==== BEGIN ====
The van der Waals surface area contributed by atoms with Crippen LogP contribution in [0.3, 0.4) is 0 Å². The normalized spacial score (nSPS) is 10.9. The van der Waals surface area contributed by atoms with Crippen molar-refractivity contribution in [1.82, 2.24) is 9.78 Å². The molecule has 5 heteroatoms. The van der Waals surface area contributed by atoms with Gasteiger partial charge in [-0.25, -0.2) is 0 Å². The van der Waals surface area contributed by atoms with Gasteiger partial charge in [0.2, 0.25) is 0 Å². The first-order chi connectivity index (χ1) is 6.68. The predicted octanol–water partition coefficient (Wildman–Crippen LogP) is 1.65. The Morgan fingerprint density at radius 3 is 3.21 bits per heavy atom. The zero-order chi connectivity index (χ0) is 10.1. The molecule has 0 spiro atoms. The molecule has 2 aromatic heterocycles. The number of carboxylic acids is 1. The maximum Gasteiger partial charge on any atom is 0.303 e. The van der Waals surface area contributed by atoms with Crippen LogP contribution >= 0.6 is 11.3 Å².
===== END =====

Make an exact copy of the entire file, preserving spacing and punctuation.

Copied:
The van der Waals surface area contributed by atoms with Crippen LogP contribution in [0.3, 0.4) is 0 Å². The normalized spacial score (nSPS) is 10.9. The van der Waals surface area contributed by atoms with Crippen molar-refractivity contribution in [1.82, 2.24) is 9.78 Å². The molecule has 5 heteroatoms. The van der Waals surface area contributed by atoms with Gasteiger partial charge in [-0.25, -0.2) is 0 Å². The van der Waals surface area contributed by atoms with Gasteiger partial charge in [0.2, 0.25) is 0 Å². The first-order chi connectivity index (χ1) is 6.68. The predicted octanol–water partition coefficient (Wildman–Crippen LogP) is 1.65. The Morgan fingerprint density at radius 3 is 3.21 bits per heavy atom. The zero-order chi connectivity index (χ0) is 10.1. The molecule has 0 spiro atoms. The molecule has 2 aromatic heterocycles. The number of carboxylic acids is 1. The maximum Gasteiger partial charge on any atom is 0.303 e. The van der Waals surface area contributed by atoms with Crippen LogP contribution >= 0.6 is 11.3 Å².